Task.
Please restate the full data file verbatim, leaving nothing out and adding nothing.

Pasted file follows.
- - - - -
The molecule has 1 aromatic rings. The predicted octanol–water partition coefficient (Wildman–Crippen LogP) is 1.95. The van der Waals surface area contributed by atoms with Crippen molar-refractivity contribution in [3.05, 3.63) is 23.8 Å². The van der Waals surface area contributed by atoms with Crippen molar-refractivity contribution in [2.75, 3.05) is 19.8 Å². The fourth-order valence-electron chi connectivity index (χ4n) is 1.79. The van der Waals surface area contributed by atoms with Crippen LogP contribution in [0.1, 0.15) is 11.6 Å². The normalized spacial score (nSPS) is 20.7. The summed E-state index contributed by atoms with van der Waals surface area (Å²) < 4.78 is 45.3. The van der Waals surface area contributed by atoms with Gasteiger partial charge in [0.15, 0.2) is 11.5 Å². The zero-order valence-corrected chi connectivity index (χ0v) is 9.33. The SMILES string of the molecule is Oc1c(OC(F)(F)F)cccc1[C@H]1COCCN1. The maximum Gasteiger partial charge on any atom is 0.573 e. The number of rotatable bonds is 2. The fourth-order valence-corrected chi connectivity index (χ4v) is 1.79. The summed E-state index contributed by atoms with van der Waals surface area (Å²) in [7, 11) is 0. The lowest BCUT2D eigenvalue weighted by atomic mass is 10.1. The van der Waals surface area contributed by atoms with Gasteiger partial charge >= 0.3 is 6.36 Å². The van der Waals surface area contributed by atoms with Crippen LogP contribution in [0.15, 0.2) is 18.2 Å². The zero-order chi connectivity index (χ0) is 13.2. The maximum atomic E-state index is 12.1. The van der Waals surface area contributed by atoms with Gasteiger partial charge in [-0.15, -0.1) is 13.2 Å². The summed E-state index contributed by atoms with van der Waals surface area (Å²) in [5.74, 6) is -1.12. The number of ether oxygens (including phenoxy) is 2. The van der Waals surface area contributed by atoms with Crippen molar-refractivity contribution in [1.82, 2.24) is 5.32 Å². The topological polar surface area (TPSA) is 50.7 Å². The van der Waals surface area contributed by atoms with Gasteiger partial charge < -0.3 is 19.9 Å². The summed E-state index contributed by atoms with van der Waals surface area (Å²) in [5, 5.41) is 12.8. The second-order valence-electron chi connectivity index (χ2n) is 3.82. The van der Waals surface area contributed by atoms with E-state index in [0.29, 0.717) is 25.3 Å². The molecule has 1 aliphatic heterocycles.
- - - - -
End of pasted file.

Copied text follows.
The molecule has 1 aromatic rings. The predicted octanol–water partition coefficient (Wildman–Crippen LogP) is 1.95. The van der Waals surface area contributed by atoms with Crippen molar-refractivity contribution in [3.05, 3.63) is 23.8 Å². The van der Waals surface area contributed by atoms with Crippen molar-refractivity contribution in [2.75, 3.05) is 19.8 Å². The fourth-order valence-electron chi connectivity index (χ4n) is 1.79. The van der Waals surface area contributed by atoms with Crippen LogP contribution in [0.1, 0.15) is 11.6 Å². The normalized spacial score (nSPS) is 20.7. The summed E-state index contributed by atoms with van der Waals surface area (Å²) < 4.78 is 45.3. The van der Waals surface area contributed by atoms with Gasteiger partial charge in [0.15, 0.2) is 11.5 Å². The zero-order valence-corrected chi connectivity index (χ0v) is 9.33. The SMILES string of the molecule is Oc1c(OC(F)(F)F)cccc1[C@H]1COCCN1. The maximum Gasteiger partial charge on any atom is 0.573 e. The number of rotatable bonds is 2. The fourth-order valence-corrected chi connectivity index (χ4v) is 1.79. The summed E-state index contributed by atoms with van der Waals surface area (Å²) in [7, 11) is 0. The lowest BCUT2D eigenvalue weighted by atomic mass is 10.1. The van der Waals surface area contributed by atoms with Gasteiger partial charge >= 0.3 is 6.36 Å². The van der Waals surface area contributed by atoms with Crippen LogP contribution in [0.15, 0.2) is 18.2 Å². The zero-order chi connectivity index (χ0) is 13.2. The maximum atomic E-state index is 12.1. The van der Waals surface area contributed by atoms with Gasteiger partial charge in [-0.15, -0.1) is 13.2 Å². The summed E-state index contributed by atoms with van der Waals surface area (Å²) in [5.74, 6) is -1.12. The number of ether oxygens (including phenoxy) is 2. The van der Waals surface area contributed by atoms with Crippen molar-refractivity contribution in [1.82, 2.24) is 5.32 Å². The topological polar surface area (TPSA) is 50.7 Å². The van der Waals surface area contributed by atoms with Gasteiger partial charge < -0.3 is 19.9 Å². The summed E-state index contributed by atoms with van der Waals surface area (Å²) in [5, 5.41) is 12.8. The second-order valence-electron chi connectivity index (χ2n) is 3.82. The van der Waals surface area contributed by atoms with E-state index in [0.29, 0.717) is 25.3 Å². The molecule has 1 aliphatic heterocycles.